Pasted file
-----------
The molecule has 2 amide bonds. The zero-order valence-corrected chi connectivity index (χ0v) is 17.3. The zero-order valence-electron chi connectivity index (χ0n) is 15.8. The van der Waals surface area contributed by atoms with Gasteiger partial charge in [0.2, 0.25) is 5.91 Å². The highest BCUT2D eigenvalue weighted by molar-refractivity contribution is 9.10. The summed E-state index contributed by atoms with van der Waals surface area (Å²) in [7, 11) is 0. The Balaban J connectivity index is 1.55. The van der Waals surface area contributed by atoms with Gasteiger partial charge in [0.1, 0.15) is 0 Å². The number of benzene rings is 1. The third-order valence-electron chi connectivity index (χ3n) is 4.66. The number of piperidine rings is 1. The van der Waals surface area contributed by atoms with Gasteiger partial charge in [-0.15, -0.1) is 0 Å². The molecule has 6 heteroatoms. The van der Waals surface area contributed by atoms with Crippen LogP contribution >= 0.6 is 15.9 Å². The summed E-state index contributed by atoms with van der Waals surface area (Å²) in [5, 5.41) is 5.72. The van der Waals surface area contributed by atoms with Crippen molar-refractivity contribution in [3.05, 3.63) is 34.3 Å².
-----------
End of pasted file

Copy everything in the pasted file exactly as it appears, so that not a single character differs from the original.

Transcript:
The molecule has 2 amide bonds. The zero-order valence-corrected chi connectivity index (χ0v) is 17.3. The zero-order valence-electron chi connectivity index (χ0n) is 15.8. The van der Waals surface area contributed by atoms with Gasteiger partial charge in [0.2, 0.25) is 5.91 Å². The highest BCUT2D eigenvalue weighted by molar-refractivity contribution is 9.10. The summed E-state index contributed by atoms with van der Waals surface area (Å²) in [7, 11) is 0. The Balaban J connectivity index is 1.55. The van der Waals surface area contributed by atoms with Gasteiger partial charge in [0.1, 0.15) is 0 Å². The number of benzene rings is 1. The third-order valence-electron chi connectivity index (χ3n) is 4.66. The number of piperidine rings is 1. The van der Waals surface area contributed by atoms with Gasteiger partial charge in [-0.15, -0.1) is 0 Å². The molecule has 6 heteroatoms. The van der Waals surface area contributed by atoms with Crippen LogP contribution >= 0.6 is 15.9 Å². The summed E-state index contributed by atoms with van der Waals surface area (Å²) in [5, 5.41) is 5.72. The van der Waals surface area contributed by atoms with Crippen molar-refractivity contribution in [3.05, 3.63) is 34.3 Å².